Inquisitive Manchester minds will get the chance to journey inside the largest and most controversial experiment ever conducted next month.
The Collider exhibition, which is set to open on May 23, promises to take visitors on a unique behind-the-scenes tour of the Geneva research facility CERN and step inside the experiment which recreated the so-called ‘God Particle’.
Following a hugely successful run in London, the exhibition will stay at Manchester’s Museum of Science and Industry until September before continuing on its international tour.
Professor of Particle Physics at the University of Manchester, Jeff Forshaw, said it was appropriate the exhibition visits the city as it is the birthplace of modern particle physics.
“I think it’s terrific. It’s different from any other exhibition I’ve seen,” he said.
“It’s not aimed at experts; there is a lot of material to look at on different levels.
“It succeeds at reaching out to people with different understandings and is a great opportunity to learn something important about how the world works.”
The MOSI exhibition promises to take visitors behind the scenes to witness the uncovering of the Higgs boson, explore the 27km collider and its cathedral-sized detector caverns.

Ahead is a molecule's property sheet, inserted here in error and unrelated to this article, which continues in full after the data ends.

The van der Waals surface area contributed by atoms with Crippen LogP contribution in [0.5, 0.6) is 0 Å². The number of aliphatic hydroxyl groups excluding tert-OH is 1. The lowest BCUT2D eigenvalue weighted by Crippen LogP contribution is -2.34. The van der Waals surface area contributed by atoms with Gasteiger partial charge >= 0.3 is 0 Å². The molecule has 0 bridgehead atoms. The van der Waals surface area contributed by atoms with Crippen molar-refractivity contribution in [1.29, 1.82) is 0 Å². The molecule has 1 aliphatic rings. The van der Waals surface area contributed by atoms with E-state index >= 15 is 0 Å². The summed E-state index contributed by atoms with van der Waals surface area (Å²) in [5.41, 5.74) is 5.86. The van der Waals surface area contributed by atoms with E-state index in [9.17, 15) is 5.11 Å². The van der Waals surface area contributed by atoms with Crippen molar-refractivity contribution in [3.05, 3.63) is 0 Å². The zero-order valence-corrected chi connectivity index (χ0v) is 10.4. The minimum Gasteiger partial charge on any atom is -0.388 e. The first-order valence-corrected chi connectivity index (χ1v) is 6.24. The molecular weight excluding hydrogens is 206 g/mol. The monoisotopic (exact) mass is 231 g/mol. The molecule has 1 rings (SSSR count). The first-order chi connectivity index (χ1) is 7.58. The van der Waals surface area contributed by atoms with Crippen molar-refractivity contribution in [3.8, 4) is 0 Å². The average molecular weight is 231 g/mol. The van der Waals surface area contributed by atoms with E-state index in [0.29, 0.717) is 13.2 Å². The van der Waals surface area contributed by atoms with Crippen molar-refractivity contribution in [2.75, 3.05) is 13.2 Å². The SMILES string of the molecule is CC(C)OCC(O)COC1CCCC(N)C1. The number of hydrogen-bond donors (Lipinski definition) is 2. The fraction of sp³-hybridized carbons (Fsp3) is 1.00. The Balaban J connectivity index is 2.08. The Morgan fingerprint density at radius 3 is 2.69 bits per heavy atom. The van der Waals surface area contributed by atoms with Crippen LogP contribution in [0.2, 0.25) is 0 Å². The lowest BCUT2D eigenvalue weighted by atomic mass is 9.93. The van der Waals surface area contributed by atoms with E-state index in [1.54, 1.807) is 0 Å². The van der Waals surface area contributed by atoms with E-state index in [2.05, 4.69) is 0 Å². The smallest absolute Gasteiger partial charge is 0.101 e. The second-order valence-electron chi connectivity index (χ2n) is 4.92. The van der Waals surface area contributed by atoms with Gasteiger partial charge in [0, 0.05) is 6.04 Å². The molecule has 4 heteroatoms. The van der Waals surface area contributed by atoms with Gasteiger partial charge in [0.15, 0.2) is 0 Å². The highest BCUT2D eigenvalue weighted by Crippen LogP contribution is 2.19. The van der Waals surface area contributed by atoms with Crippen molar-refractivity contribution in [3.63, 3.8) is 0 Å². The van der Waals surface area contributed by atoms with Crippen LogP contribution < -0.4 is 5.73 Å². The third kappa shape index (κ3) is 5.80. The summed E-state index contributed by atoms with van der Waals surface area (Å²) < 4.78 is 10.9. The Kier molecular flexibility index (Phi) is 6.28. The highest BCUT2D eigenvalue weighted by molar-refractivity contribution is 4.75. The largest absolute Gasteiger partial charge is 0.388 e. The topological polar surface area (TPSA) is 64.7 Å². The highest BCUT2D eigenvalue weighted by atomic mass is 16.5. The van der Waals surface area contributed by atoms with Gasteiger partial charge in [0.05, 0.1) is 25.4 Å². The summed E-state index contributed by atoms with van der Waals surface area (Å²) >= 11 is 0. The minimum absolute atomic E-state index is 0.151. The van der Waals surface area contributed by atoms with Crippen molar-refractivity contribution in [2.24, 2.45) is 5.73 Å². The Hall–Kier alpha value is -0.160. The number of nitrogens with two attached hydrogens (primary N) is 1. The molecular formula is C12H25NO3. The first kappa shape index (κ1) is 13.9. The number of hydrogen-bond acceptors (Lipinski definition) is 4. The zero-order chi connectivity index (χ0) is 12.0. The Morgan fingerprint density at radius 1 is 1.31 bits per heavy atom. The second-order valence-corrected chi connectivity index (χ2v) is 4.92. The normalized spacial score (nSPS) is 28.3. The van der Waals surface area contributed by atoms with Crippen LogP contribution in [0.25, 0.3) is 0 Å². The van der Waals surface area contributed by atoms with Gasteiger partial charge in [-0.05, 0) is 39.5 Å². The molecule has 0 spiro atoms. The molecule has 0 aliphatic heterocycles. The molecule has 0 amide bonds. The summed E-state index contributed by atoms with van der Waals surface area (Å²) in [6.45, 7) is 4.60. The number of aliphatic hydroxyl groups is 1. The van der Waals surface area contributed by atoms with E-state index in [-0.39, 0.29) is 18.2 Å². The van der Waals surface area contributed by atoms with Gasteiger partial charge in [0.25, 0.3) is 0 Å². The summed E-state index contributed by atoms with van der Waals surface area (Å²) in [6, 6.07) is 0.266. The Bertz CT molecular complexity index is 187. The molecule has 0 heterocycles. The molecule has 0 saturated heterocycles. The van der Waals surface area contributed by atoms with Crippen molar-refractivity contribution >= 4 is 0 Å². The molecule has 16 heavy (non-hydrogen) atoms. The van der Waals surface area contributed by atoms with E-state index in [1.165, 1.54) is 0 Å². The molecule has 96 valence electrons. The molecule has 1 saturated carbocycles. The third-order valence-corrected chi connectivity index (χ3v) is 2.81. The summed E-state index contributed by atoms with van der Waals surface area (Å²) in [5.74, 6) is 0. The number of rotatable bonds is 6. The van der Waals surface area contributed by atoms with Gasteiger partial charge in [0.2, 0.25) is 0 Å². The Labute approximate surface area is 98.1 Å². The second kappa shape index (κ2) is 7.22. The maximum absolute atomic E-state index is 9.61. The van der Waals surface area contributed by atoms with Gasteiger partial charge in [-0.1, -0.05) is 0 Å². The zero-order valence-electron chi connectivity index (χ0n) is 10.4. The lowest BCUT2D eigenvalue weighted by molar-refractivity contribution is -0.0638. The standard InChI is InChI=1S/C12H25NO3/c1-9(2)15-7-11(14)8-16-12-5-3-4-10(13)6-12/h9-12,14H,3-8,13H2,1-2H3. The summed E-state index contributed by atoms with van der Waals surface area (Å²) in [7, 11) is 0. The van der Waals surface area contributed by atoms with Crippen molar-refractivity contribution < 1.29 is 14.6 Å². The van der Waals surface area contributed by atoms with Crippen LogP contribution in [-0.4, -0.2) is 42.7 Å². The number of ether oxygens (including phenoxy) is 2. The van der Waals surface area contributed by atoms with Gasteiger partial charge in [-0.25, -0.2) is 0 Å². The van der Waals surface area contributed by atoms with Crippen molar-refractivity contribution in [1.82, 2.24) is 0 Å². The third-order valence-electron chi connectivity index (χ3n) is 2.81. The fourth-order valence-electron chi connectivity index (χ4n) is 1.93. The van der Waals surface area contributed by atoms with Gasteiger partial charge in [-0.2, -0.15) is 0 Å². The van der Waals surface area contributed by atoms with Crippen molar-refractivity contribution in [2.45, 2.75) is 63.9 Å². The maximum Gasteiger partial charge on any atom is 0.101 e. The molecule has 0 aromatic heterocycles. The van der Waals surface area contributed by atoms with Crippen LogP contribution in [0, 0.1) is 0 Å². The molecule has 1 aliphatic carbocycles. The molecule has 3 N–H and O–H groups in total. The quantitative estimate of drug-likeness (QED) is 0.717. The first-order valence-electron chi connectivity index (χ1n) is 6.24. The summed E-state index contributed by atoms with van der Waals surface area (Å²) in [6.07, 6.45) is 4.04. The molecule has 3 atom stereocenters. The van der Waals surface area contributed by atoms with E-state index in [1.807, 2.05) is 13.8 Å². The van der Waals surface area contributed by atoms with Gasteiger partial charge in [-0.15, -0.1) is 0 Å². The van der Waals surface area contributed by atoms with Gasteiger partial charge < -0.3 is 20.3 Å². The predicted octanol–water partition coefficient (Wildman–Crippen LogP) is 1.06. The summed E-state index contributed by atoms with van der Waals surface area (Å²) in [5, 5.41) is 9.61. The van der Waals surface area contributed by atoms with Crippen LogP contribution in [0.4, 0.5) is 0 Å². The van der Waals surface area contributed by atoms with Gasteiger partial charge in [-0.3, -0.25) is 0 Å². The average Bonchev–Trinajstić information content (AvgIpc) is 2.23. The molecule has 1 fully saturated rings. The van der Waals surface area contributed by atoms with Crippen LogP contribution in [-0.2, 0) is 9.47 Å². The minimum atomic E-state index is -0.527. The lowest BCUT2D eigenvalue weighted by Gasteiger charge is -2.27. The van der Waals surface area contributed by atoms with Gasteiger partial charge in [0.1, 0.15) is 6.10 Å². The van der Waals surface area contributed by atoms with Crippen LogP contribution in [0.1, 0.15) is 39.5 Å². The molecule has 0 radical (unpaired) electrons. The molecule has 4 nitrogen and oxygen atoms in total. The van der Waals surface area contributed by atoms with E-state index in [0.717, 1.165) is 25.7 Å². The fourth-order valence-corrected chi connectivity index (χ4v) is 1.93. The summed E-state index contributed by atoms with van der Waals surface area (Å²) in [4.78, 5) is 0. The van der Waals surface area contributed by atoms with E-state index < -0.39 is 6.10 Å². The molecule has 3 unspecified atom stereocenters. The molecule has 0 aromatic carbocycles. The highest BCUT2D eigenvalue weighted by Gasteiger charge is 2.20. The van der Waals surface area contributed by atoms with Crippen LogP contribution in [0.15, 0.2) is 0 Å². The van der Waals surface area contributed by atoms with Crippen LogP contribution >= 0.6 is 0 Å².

“It really does give the general public an idea of what scientists are doing and encourages them to feel the same excitement we do,” he said.
“It’s a bit like going to CERN. Not a lot of people have the opportunity to go there but this exhibition is a real taste of what it’s like.”
Jeff became a Professor at the age of 36, having achieved a First from Oxford and a PhD in Theoretical Physics at Manchester.
He has collaborated on science books with Professor Brian Cox including Why Does E-mc2? And The Quantum Universe: Everything That Can Happen Does Happen.
The pair met in 1989 when Brian was studying at The University of Manchester and Jeff was lecturing and they both now teach undergraduates together. They are also working on a third book set for release next year.
The MOSI exhibition runs daily between May 23 and September 28 2014.
Picture courtesy of CERN via Flickr, with thanks